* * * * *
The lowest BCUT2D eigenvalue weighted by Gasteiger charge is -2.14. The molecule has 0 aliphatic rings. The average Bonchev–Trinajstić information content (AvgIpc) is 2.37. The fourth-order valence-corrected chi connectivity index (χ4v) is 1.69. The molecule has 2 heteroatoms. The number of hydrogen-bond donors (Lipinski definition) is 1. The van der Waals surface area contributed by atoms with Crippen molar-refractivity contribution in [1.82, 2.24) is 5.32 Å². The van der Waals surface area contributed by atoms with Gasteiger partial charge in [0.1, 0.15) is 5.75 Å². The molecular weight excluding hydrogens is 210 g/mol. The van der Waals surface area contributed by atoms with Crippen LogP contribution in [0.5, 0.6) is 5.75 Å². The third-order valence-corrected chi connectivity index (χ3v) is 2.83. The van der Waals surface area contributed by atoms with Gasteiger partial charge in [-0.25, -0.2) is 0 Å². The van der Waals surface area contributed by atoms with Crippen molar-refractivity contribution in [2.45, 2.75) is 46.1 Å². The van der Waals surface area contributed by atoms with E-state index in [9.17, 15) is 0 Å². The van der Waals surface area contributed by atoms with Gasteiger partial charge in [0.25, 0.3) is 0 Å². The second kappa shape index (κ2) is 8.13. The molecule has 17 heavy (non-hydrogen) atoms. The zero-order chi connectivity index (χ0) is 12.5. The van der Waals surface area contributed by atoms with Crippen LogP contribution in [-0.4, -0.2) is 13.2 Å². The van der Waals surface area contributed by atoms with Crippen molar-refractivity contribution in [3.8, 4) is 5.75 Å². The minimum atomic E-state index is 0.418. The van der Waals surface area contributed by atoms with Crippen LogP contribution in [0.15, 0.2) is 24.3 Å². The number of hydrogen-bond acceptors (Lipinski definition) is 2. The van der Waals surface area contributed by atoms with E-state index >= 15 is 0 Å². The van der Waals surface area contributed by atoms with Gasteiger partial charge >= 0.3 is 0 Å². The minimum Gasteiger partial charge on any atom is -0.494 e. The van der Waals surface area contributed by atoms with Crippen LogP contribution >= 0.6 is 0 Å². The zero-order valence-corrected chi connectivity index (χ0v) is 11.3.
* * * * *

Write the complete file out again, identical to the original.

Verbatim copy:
The lowest BCUT2D eigenvalue weighted by Gasteiger charge is -2.14. The molecule has 0 aliphatic rings. The average Bonchev–Trinajstić information content (AvgIpc) is 2.37. The fourth-order valence-corrected chi connectivity index (χ4v) is 1.69. The molecule has 2 heteroatoms. The number of hydrogen-bond donors (Lipinski definition) is 1. The van der Waals surface area contributed by atoms with Crippen molar-refractivity contribution in [1.82, 2.24) is 5.32 Å². The van der Waals surface area contributed by atoms with Gasteiger partial charge in [0.1, 0.15) is 5.75 Å². The molecular weight excluding hydrogens is 210 g/mol. The van der Waals surface area contributed by atoms with Crippen LogP contribution in [0.5, 0.6) is 5.75 Å². The third-order valence-corrected chi connectivity index (χ3v) is 2.83. The van der Waals surface area contributed by atoms with Gasteiger partial charge in [-0.25, -0.2) is 0 Å². The van der Waals surface area contributed by atoms with Crippen molar-refractivity contribution in [2.45, 2.75) is 46.1 Å². The van der Waals surface area contributed by atoms with E-state index in [9.17, 15) is 0 Å². The van der Waals surface area contributed by atoms with Gasteiger partial charge in [0.25, 0.3) is 0 Å². The second kappa shape index (κ2) is 8.13. The molecule has 17 heavy (non-hydrogen) atoms. The zero-order chi connectivity index (χ0) is 12.5. The van der Waals surface area contributed by atoms with Crippen LogP contribution in [-0.4, -0.2) is 13.2 Å². The van der Waals surface area contributed by atoms with Crippen molar-refractivity contribution in [3.8, 4) is 5.75 Å². The minimum atomic E-state index is 0.418. The van der Waals surface area contributed by atoms with Crippen LogP contribution in [0.15, 0.2) is 24.3 Å². The number of hydrogen-bond acceptors (Lipinski definition) is 2. The van der Waals surface area contributed by atoms with E-state index >= 15 is 0 Å². The van der Waals surface area contributed by atoms with Gasteiger partial charge >= 0.3 is 0 Å². The minimum Gasteiger partial charge on any atom is -0.494 e. The van der Waals surface area contributed by atoms with Crippen LogP contribution >= 0.6 is 0 Å². The zero-order valence-corrected chi connectivity index (χ0v) is 11.3.